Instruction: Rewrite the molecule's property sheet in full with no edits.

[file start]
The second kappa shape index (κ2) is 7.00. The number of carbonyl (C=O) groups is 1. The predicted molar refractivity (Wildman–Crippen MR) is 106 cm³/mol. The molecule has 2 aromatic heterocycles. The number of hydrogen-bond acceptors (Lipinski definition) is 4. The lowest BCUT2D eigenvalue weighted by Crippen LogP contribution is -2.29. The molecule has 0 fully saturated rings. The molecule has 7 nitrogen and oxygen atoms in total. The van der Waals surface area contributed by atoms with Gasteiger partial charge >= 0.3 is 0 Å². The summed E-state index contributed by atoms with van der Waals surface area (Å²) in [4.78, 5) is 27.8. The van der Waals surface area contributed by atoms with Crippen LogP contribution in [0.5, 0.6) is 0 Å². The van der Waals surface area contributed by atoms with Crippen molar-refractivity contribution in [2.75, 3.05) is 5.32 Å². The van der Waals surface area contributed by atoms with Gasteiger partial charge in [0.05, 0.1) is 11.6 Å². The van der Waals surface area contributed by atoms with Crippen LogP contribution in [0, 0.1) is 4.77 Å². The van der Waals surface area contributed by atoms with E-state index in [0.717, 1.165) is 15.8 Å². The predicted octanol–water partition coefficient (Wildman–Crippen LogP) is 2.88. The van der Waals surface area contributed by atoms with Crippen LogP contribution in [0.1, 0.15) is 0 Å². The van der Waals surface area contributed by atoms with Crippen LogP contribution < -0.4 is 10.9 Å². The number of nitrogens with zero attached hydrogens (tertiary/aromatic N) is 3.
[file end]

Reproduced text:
The second kappa shape index (κ2) is 7.00. The number of carbonyl (C=O) groups is 1. The predicted molar refractivity (Wildman–Crippen MR) is 106 cm³/mol. The molecule has 2 aromatic heterocycles. The number of hydrogen-bond acceptors (Lipinski definition) is 4. The lowest BCUT2D eigenvalue weighted by Crippen LogP contribution is -2.29. The molecule has 0 fully saturated rings. The molecule has 7 nitrogen and oxygen atoms in total. The van der Waals surface area contributed by atoms with Gasteiger partial charge >= 0.3 is 0 Å². The summed E-state index contributed by atoms with van der Waals surface area (Å²) in [4.78, 5) is 27.8. The van der Waals surface area contributed by atoms with Crippen LogP contribution in [0.5, 0.6) is 0 Å². The van der Waals surface area contributed by atoms with Crippen molar-refractivity contribution in [2.75, 3.05) is 5.32 Å². The van der Waals surface area contributed by atoms with Gasteiger partial charge in [0.05, 0.1) is 11.6 Å². The van der Waals surface area contributed by atoms with Crippen LogP contribution in [0, 0.1) is 4.77 Å². The van der Waals surface area contributed by atoms with E-state index in [0.717, 1.165) is 15.8 Å². The predicted octanol–water partition coefficient (Wildman–Crippen LogP) is 2.88. The van der Waals surface area contributed by atoms with Crippen LogP contribution in [0.1, 0.15) is 0 Å². The van der Waals surface area contributed by atoms with Crippen LogP contribution < -0.4 is 10.9 Å². The number of nitrogens with zero attached hydrogens (tertiary/aromatic N) is 3.